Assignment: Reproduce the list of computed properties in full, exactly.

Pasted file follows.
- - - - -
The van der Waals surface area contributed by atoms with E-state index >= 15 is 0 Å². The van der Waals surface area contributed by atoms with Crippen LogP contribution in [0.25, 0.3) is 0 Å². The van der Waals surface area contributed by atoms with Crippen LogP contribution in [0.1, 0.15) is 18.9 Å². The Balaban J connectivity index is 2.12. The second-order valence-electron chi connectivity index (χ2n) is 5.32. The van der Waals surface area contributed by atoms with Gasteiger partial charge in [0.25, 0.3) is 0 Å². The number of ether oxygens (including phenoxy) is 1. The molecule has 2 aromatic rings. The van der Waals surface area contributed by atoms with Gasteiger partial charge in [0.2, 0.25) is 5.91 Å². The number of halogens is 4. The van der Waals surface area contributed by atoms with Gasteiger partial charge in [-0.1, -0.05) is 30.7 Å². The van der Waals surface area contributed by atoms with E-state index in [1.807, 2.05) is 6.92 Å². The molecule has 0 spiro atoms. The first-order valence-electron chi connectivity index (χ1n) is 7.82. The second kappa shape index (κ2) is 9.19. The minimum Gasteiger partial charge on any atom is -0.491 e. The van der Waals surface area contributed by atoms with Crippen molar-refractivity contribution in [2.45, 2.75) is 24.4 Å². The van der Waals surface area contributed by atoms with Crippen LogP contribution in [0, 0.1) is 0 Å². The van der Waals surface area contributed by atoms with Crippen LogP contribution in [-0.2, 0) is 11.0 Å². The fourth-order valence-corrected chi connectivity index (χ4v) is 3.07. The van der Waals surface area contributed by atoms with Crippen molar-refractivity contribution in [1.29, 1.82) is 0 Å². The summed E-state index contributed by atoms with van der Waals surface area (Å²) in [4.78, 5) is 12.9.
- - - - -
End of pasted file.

The van der Waals surface area contributed by atoms with E-state index >= 15 is 0 Å². The van der Waals surface area contributed by atoms with Crippen LogP contribution in [0.25, 0.3) is 0 Å². The van der Waals surface area contributed by atoms with Crippen LogP contribution in [0.1, 0.15) is 18.9 Å². The Balaban J connectivity index is 2.12. The second-order valence-electron chi connectivity index (χ2n) is 5.32. The van der Waals surface area contributed by atoms with Gasteiger partial charge in [0.25, 0.3) is 0 Å². The number of ether oxygens (including phenoxy) is 1. The molecule has 2 aromatic rings. The van der Waals surface area contributed by atoms with Gasteiger partial charge in [0.2, 0.25) is 5.91 Å². The number of halogens is 4. The van der Waals surface area contributed by atoms with Gasteiger partial charge in [-0.1, -0.05) is 30.7 Å². The van der Waals surface area contributed by atoms with E-state index in [1.807, 2.05) is 6.92 Å². The molecule has 0 spiro atoms. The first-order valence-electron chi connectivity index (χ1n) is 7.82. The second kappa shape index (κ2) is 9.19. The minimum Gasteiger partial charge on any atom is -0.491 e. The van der Waals surface area contributed by atoms with Crippen molar-refractivity contribution in [2.45, 2.75) is 24.4 Å². The van der Waals surface area contributed by atoms with Crippen LogP contribution in [0, 0.1) is 0 Å². The van der Waals surface area contributed by atoms with Crippen LogP contribution in [-0.2, 0) is 11.0 Å². The fourth-order valence-corrected chi connectivity index (χ4v) is 3.07. The van der Waals surface area contributed by atoms with Crippen molar-refractivity contribution in [1.29, 1.82) is 0 Å². The summed E-state index contributed by atoms with van der Waals surface area (Å²) in [4.78, 5) is 12.9.